A. Article 31 Provisional Measures in Solvay v. Honeywell

Three elements must be met to hold jurisdiction under Article 31: (1) that the provisional measure falls within the scope of Council Regulation 44/2001, (2) that the provisional measure be provisional in nature, and (3) that the measure has “a real connecting link between the subject-matter of the provisional measures sought and the territorial jurisdiction of the EU Member State of the court seised.” 169See Solvay, 2012 EUR-Lex CELEX LEXIS paras. 47–49 (Opinion of Advocate General).

First, Article 31 requires that a provisional measure fall within the scope of Council Regulation 44/2001—that it be restricted to civil and commercial matters. 170Id. para. 47. A measure is held “civil or commercial” not by the inherent nature of the provisional measure but rather by the nature of the rights that the measure safeguards. 171Id.; Van Uden Maritime, 1998 E.C.R. I-7133, para. 33 (citing Case C-261/90 Reichert v. Dresdner Bank 1992 E.C.R. I-2149, para. 32). A provisional cross-border injunction sought to prevent patent infringement unquestionably fits within the scope of Article 31. 172See Solvay, 2012 EUR-Lex CELEX LEXIS para. 47 (Opinion of Advocate General).

Second, Article 31 requires that a provisional measure be provisional in nature. 173Id. para. 48; Case C-104/03, St Paul Dairy Indus. NV v. Unibel Exser BVBA, 2005 E.C.R. I-3481, para. 13. A provisional measure is meant to preserve a factual or legal situation for the dispute to be resolved in a main proceeding. 174See Reichert, 1992 E.C.R. I-2149, para. 34; see also Andrew Dickinson, Provisional Measures in the “Brussels I” Review: Disturbing the Status Quo?, 6 J. of Private Int’l L. 519, 519 (2010) (citing Council Regulation 44/2001 art. 31). A measure is provisional in nature if the measure was made after the main action has started, irrespective of what forum the main action has started in. 175See Solvay, 2012 EUR-Lex CELEX 62010CJ0616, para. 52 (Opinion of Advocate General) (explaining that the ratione temporis was potentially fulfilled because the preliminary application was made after the main action had started) (emphasis added). A provisional measure must also be for a limited period, and it must expire after a specified period of time. 176Id. paras. 48–49.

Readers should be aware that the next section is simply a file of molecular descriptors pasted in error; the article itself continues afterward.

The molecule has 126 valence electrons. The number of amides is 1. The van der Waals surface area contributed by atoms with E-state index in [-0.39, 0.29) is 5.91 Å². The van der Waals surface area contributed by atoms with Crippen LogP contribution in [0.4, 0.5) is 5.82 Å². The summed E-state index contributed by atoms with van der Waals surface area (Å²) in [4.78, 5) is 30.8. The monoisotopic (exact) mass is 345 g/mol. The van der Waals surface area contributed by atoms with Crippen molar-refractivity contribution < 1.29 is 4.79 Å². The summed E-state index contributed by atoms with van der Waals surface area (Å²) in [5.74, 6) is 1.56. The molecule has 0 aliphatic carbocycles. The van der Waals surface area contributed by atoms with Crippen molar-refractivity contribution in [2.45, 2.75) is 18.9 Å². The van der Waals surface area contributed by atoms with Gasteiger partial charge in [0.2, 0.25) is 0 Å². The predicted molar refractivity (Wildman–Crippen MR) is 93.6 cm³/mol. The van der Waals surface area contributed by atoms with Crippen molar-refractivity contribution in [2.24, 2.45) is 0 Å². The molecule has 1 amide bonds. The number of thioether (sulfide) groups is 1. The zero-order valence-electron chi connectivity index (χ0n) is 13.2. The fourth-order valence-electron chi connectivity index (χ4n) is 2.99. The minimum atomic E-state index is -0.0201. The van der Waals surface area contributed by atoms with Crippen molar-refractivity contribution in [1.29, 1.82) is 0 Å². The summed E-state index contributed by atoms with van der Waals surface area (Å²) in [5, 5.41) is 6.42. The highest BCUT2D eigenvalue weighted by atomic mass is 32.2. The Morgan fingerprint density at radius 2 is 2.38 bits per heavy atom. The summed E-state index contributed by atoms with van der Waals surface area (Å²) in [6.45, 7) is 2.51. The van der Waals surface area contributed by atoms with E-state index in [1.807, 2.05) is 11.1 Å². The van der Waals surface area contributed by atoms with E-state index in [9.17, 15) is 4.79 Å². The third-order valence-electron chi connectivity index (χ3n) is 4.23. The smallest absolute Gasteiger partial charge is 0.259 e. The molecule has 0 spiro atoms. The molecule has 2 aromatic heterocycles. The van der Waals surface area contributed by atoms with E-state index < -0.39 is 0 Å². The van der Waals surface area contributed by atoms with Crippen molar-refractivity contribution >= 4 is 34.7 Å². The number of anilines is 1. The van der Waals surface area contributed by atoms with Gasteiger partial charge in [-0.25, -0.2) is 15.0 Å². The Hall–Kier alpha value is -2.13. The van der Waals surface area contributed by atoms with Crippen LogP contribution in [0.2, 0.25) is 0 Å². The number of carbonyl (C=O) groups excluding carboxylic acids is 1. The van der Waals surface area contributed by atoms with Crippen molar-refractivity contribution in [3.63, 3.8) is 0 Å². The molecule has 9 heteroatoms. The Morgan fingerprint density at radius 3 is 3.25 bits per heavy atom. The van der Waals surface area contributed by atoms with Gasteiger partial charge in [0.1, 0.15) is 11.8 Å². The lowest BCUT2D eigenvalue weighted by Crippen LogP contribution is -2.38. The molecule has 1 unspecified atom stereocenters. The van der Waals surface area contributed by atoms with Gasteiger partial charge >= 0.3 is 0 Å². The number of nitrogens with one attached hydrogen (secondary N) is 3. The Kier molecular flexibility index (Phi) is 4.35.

The ECJ has interpreted “provisional measure” broadly. The ECJ determined that the kort geding procedure in the Netherlands is provisional in nature despite the fact that most judgments by the kort geding are not followed by subsequent proceedings. 177See Hans–Hermann Mietz, 1999 E.C.R. I-2313, para. 38; see also Christopher Wadlow, Enforcement of Intellectual Property in European and International Law 16 (Sweet & Maxwell 1998). Both parties in a kort geding orally explain their written claims to the court, and the judge may hear witnesses or ask for expert testimony (although expert testimony rarely occurs). 178See Luginbuehl, supra note 35, at 68; see also Bertrams, supra note 131, at 626–28 (on the kort geding procedure). Oral argument usually lasts half a day, and decisions are usually issued in writing within two weeks. 179See Luginbuehl, supra note 35, at 68. The entire procedure lasts about two to three months. 180Xandra Kramer,, Provisional and Protective Measures: Article 24 Brussels Convention (= Article 31 Brussels Regulation), May 18–20, 2000, at 4, available at http://papers.ssrn.com/sol3/papers.cfm?abstract_id=1129709. Although the procedure is provisional, parties in ninety-five percent of cases accept the decision of the kort geding as a final judgment and do not typically initiate further proceedings afterwards. 181Id. Nonetheless, the ECJ has determined that the kort geding procedure is provisional in nature. 182See Hans–Hermann Mietz, 1999 E.C.R. I-2313, para. 38.

Third, and most importantly, the measure must have “a real connecting link between the subject-matter of the provisional measures sought and the territorial jurisdiction of the EU Member State of the court seised.” 183Solvay, 2012 EUR-Lex CELEX 62010CJ0616, para. 50 (Opinion of Advocate General) (citing Case C-391/95, Van Uden Maritime BV v. Kommanditgesellschaft, 1998 E.C.R. I-7131, para. 40). Little guidance was given to help EU national courts decide what constitutes a “connecting link.” 184See id. paras. 52–54; Case C-616/10, Solvay S.A. v. Honeywell Fluorine Prods., 2012 EUR-Lex CELEX 62010CJ0616, paras. 49–51 (Judgment of the Court).

B. Connecting Link

The determination of what constitutes a connecting link was left up to EU national courts. 185See id. para. 54. The Advocate General gave two interpretations. First, the EU national court is not closely connected to the subject matter of the provisional measures sought when the provisional measure does not have an effect in its territory. 186Id. para. 55. In reality, however, virtually every case will have at least a minimum effect. Second, the Advocate General stated:

[A connecting link] is more a condition of minimum territorial localisation of the provisional measure sought. The existence of a real connecting link should thus be considered chiefly in the light of the enforcement procedures of the Member State of the court seised. 187Id. para. 53.

The Advocate General essentially said that an EU national court has the discretion to issue a preliminary cross-border injunction via an Article 31 provisional measure to the extent the EU national court can enforce its judgment. 188See id. paras. 53–54.